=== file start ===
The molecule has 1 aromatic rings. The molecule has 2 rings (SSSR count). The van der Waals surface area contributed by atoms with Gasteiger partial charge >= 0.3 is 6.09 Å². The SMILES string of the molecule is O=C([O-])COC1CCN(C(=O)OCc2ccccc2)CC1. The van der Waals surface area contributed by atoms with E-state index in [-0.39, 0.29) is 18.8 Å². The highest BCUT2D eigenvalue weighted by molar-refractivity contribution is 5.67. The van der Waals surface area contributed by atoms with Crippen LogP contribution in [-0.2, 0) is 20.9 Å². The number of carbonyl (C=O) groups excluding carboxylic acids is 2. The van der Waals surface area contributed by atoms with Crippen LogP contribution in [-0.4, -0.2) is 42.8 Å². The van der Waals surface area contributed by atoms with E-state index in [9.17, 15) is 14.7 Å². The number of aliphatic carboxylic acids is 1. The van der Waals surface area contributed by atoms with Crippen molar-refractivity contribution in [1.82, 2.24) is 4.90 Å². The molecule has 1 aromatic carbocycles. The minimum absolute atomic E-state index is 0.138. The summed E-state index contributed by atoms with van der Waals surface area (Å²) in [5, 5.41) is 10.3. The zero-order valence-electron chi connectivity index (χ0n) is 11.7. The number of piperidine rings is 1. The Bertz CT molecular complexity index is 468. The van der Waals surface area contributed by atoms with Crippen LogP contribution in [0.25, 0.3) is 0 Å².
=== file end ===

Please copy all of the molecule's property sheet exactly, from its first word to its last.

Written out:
The molecule has 1 aromatic rings. The molecule has 2 rings (SSSR count). The van der Waals surface area contributed by atoms with Gasteiger partial charge >= 0.3 is 6.09 Å². The SMILES string of the molecule is O=C([O-])COC1CCN(C(=O)OCc2ccccc2)CC1. The van der Waals surface area contributed by atoms with E-state index in [-0.39, 0.29) is 18.8 Å². The highest BCUT2D eigenvalue weighted by molar-refractivity contribution is 5.67. The van der Waals surface area contributed by atoms with Crippen LogP contribution in [-0.2, 0) is 20.9 Å². The number of carbonyl (C=O) groups excluding carboxylic acids is 2. The van der Waals surface area contributed by atoms with Crippen LogP contribution in [-0.4, -0.2) is 42.8 Å². The van der Waals surface area contributed by atoms with E-state index in [9.17, 15) is 14.7 Å². The number of aliphatic carboxylic acids is 1. The van der Waals surface area contributed by atoms with Crippen molar-refractivity contribution in [1.82, 2.24) is 4.90 Å². The molecule has 1 aromatic carbocycles. The minimum absolute atomic E-state index is 0.138. The summed E-state index contributed by atoms with van der Waals surface area (Å²) in [5, 5.41) is 10.3. The zero-order valence-electron chi connectivity index (χ0n) is 11.7. The number of piperidine rings is 1. The Bertz CT molecular complexity index is 468. The van der Waals surface area contributed by atoms with Crippen LogP contribution in [0.25, 0.3) is 0 Å².